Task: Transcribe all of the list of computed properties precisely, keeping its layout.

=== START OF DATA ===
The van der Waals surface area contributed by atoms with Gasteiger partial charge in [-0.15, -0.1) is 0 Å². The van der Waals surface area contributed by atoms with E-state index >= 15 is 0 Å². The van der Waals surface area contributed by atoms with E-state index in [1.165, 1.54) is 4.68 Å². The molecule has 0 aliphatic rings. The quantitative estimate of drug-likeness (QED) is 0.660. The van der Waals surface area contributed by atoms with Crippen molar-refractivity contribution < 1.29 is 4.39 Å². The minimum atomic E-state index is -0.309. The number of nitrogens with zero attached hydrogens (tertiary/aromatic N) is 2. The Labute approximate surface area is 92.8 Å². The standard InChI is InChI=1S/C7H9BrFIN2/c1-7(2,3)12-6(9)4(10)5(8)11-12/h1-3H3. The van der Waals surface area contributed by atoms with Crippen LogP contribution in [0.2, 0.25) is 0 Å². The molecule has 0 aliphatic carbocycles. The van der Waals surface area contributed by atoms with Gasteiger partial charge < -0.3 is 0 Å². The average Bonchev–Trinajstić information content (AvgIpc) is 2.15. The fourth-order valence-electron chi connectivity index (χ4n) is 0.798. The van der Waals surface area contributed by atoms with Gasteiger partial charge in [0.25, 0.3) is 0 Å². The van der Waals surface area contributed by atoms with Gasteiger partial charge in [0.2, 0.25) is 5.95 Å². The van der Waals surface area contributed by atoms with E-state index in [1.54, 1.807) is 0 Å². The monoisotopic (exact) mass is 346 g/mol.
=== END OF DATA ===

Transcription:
The van der Waals surface area contributed by atoms with Gasteiger partial charge in [-0.15, -0.1) is 0 Å². The van der Waals surface area contributed by atoms with E-state index >= 15 is 0 Å². The van der Waals surface area contributed by atoms with E-state index in [1.165, 1.54) is 4.68 Å². The molecule has 0 aliphatic rings. The quantitative estimate of drug-likeness (QED) is 0.660. The van der Waals surface area contributed by atoms with Crippen molar-refractivity contribution < 1.29 is 4.39 Å². The minimum atomic E-state index is -0.309. The number of nitrogens with zero attached hydrogens (tertiary/aromatic N) is 2. The Labute approximate surface area is 92.8 Å². The standard InChI is InChI=1S/C7H9BrFIN2/c1-7(2,3)12-6(9)4(10)5(8)11-12/h1-3H3. The van der Waals surface area contributed by atoms with Crippen LogP contribution in [0.2, 0.25) is 0 Å². The molecule has 0 aliphatic carbocycles. The van der Waals surface area contributed by atoms with Gasteiger partial charge < -0.3 is 0 Å². The average Bonchev–Trinajstić information content (AvgIpc) is 2.15. The fourth-order valence-electron chi connectivity index (χ4n) is 0.798. The van der Waals surface area contributed by atoms with Gasteiger partial charge in [0.25, 0.3) is 0 Å². The van der Waals surface area contributed by atoms with Gasteiger partial charge in [0.2, 0.25) is 5.95 Å². The van der Waals surface area contributed by atoms with E-state index in [1.54, 1.807) is 0 Å². The monoisotopic (exact) mass is 346 g/mol.